Film: '18 Ius Soli: The Right To Be Italian'

Review of Fred Kuwornu's '18 Ius Soli: The Right to be Italian', at BAM's New Voices in Black Cinema african film and african-american film festival

On November 2011, the national soccer teams of Italy and Romania played an exhibition match. During the game, Italian hooligans (tifosi) repeatedly shouted at the top of their lungs: “Non ci sono neri italiani” (There are no black Italians). Well, aren’t there?

The statistics tell otherwise: in Italy, almost a million young men and women were born to or raised by immigrant parents, and 12.6% of babies born in the county have non-Italian parents. Unlike most neighboring countries and the US, these men and women are denied the right to acquire Italian citizenship by the ius soli law, which results in 42% of them remaining aliens when they turn 18 (the age of maturity in the EU).

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This old regulation creates an inequality of rights between young people with Italian parents and those of the 2nd generation. They suffer an array of consequences in their daily lives: from constantly needing to renew their residency, to being denied access to grants and scholarships that their Italian friends enjoy and being susceptible to deportation if they don’t carry their visas with them at all times. This legalized discrimination condemns them to the life of third-class citizens and has led them to lift up their voices in the public arena to provoke legal redress.

This is exactly the case of Fred Kuwornu, the director of the documentary Ius Soli. Il diritto di esseri italiani (Ius Soli. The Right to Be Italian), which premiered in NYC at the third edition of New Voices in Black Cinema at BAM Cinématek. Kuwornu is a producer, filmmaker, activist and entrepeneur of Ghanaian origins who made this film to denounce this incomprehensible situation in contemporary Italy, urging for a response from the political authorities and the judiciary.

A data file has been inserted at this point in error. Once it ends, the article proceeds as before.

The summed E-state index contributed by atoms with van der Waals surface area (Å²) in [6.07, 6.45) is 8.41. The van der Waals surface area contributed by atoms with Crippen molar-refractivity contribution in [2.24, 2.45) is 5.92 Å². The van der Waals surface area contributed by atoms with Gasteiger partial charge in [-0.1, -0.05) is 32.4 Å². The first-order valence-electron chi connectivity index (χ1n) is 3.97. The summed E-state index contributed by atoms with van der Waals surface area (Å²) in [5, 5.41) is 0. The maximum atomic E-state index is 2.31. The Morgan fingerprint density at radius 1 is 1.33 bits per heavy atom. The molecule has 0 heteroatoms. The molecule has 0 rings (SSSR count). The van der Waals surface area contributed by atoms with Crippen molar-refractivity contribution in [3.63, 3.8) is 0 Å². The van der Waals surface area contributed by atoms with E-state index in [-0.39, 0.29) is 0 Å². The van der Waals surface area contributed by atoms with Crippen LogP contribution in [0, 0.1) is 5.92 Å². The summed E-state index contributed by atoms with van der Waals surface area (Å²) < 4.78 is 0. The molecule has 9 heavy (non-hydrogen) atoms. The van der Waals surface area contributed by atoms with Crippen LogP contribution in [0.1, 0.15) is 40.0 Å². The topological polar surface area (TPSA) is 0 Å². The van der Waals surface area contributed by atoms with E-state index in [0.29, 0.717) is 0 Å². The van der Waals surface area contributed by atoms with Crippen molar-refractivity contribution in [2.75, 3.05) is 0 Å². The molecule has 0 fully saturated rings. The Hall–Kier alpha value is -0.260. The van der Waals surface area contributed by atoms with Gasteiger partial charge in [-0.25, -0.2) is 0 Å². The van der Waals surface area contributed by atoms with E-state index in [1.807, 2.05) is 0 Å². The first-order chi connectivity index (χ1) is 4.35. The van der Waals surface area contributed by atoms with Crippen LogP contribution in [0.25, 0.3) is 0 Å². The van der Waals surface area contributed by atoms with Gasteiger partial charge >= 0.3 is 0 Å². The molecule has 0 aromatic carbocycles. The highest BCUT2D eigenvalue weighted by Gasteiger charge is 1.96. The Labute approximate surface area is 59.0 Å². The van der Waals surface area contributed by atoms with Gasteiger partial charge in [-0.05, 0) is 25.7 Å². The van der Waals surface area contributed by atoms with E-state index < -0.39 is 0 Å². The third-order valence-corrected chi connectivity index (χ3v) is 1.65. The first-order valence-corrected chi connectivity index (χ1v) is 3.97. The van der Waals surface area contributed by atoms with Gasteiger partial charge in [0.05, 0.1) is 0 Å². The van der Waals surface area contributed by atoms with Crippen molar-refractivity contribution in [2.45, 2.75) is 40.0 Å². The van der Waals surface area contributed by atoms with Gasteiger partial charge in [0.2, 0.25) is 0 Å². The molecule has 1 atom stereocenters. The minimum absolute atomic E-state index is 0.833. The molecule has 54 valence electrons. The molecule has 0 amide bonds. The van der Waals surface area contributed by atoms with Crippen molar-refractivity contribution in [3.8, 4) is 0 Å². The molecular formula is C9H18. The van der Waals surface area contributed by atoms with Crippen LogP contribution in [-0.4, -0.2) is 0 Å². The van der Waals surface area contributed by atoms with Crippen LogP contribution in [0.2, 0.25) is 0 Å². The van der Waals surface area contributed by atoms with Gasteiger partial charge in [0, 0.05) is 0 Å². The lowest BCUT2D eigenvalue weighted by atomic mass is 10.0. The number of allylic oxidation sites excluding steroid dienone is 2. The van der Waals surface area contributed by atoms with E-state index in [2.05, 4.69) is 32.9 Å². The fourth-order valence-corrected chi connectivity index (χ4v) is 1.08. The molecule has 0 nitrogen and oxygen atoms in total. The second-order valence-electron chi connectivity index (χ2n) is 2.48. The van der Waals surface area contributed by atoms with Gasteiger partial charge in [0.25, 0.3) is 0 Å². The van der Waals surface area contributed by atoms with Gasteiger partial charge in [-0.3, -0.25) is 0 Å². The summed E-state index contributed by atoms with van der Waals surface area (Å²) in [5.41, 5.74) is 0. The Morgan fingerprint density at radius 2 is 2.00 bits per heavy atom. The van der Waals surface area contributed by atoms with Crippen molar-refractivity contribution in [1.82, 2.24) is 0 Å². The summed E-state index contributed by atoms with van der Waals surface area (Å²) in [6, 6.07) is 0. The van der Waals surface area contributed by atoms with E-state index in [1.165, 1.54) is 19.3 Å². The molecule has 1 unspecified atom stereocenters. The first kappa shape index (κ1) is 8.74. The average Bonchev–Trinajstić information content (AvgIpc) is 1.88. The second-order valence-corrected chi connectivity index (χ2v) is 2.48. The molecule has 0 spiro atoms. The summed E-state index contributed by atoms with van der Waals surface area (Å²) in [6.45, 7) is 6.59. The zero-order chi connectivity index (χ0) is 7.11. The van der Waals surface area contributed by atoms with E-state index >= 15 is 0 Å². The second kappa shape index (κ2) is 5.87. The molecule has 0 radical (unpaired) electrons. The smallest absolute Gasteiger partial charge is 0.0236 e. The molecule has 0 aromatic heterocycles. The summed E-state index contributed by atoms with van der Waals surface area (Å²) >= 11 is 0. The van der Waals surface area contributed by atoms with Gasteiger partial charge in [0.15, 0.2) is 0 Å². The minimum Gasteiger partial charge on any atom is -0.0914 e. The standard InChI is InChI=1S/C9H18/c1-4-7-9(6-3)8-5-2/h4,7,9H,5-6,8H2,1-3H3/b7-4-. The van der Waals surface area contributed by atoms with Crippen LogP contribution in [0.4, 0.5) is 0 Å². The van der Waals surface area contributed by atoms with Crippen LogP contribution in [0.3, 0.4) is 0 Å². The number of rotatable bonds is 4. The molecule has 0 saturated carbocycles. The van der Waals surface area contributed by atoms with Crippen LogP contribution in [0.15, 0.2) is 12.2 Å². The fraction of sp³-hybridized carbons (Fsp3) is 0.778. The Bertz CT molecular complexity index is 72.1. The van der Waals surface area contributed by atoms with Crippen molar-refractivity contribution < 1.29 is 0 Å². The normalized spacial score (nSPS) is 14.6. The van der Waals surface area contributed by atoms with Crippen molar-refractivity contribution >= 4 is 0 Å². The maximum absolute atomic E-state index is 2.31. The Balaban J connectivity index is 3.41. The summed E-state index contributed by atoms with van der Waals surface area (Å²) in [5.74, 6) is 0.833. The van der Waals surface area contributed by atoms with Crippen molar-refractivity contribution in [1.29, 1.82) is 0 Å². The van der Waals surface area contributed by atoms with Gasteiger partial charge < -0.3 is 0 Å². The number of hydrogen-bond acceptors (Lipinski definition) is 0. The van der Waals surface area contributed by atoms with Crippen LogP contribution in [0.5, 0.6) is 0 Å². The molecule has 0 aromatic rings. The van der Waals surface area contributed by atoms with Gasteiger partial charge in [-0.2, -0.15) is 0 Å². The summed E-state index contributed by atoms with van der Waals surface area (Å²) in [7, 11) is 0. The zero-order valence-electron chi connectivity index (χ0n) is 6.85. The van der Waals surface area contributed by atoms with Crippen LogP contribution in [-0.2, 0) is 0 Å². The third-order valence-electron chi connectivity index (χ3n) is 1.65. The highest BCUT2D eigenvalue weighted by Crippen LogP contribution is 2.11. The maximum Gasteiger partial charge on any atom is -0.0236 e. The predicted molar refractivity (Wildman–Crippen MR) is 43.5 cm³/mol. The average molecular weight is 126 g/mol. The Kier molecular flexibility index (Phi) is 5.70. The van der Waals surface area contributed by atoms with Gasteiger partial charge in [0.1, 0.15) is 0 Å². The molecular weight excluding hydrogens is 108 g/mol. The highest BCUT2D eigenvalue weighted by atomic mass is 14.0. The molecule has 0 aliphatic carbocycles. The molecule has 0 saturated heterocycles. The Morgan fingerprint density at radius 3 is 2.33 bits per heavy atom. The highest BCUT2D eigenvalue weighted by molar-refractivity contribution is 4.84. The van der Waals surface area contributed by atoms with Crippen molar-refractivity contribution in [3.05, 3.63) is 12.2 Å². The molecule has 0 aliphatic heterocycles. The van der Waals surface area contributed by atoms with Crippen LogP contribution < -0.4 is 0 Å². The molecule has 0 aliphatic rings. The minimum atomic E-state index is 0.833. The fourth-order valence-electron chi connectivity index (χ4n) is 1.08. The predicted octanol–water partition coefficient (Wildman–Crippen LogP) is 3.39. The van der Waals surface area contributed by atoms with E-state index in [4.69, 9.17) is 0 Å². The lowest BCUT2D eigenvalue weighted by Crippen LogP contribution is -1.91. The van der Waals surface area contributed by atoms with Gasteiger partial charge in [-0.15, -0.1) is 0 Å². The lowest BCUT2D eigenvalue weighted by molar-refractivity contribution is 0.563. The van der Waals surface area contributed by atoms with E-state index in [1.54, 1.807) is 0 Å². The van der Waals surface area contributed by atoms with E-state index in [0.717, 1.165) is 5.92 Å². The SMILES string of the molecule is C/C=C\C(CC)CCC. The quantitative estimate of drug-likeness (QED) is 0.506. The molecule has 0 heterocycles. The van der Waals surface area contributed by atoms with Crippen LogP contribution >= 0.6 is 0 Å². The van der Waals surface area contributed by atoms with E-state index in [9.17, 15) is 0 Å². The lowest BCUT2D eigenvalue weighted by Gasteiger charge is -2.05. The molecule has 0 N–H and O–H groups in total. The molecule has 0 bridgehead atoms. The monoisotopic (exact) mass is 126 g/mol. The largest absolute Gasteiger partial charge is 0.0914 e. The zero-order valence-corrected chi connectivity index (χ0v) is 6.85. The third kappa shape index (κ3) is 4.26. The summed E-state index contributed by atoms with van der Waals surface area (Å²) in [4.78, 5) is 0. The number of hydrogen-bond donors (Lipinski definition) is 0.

Avoiding the stereotypes of victim and outcast, the documentary is organized around interviews of 18 successful young men and women of African, Asian, East European and South American descent. With the intention of breaking down stereotypes and preconceptions of their fellow citizens, we hear how these people, overcoming all kinds of obstacles, have succeed in getting degrees, starting their own businesses and, in many cases, giving their free time to volunteer at the Red Cross and various other cooperative organizations. Their dedication is paralleled by two exemplary historical accounts of excellence and inspiration: those of famous boxer Leone Iacovacci (1902-1983) and partisan fighter Giorgio Marincola (1923-1945). Using archival footage and voice-overs to narrate the lives of these Italians of African descent, the director rescues these two unknown stories from oblivion. In their own way, both Iacovacci and Marincola xperienced racism and fought against inequality, becoming models for new generations.

*Giorgio Marincola, third from left

Leone Iacovacci, born of Roman father and Congolese mother, became a professional boxer who toured the world, changing nationality to suit his interest, until he returned to Europe to win the European boxing title as an Italian and provoked the ire of the fascists, who could not bear to see a black person wearing the maglia azzura (the blue t-shirt that has represented Italy in sports since the time of the Savoy dynasty). Giorgio Marincola, born in colonial Somalia, came to Rome at the age of 10. He dedicated his short life to defending the principles of justice and freedom, following the lessons of Pilo Albertelli, a high school teacher of history and philosophy and a famous anti-fascist intellectual. His early encounter with the humanists precipitated his decision to join the partisan forces.  When asked why was he fighting for a country that shortly before had colonized his people, Marincola answered: “Homeland doesn’t mean a color on a map but freedom and justice for all the peoples of the World”. He died at the age of 20, killed by Nazi forces, but his is an indelible testimony of strength and conviction to effect change.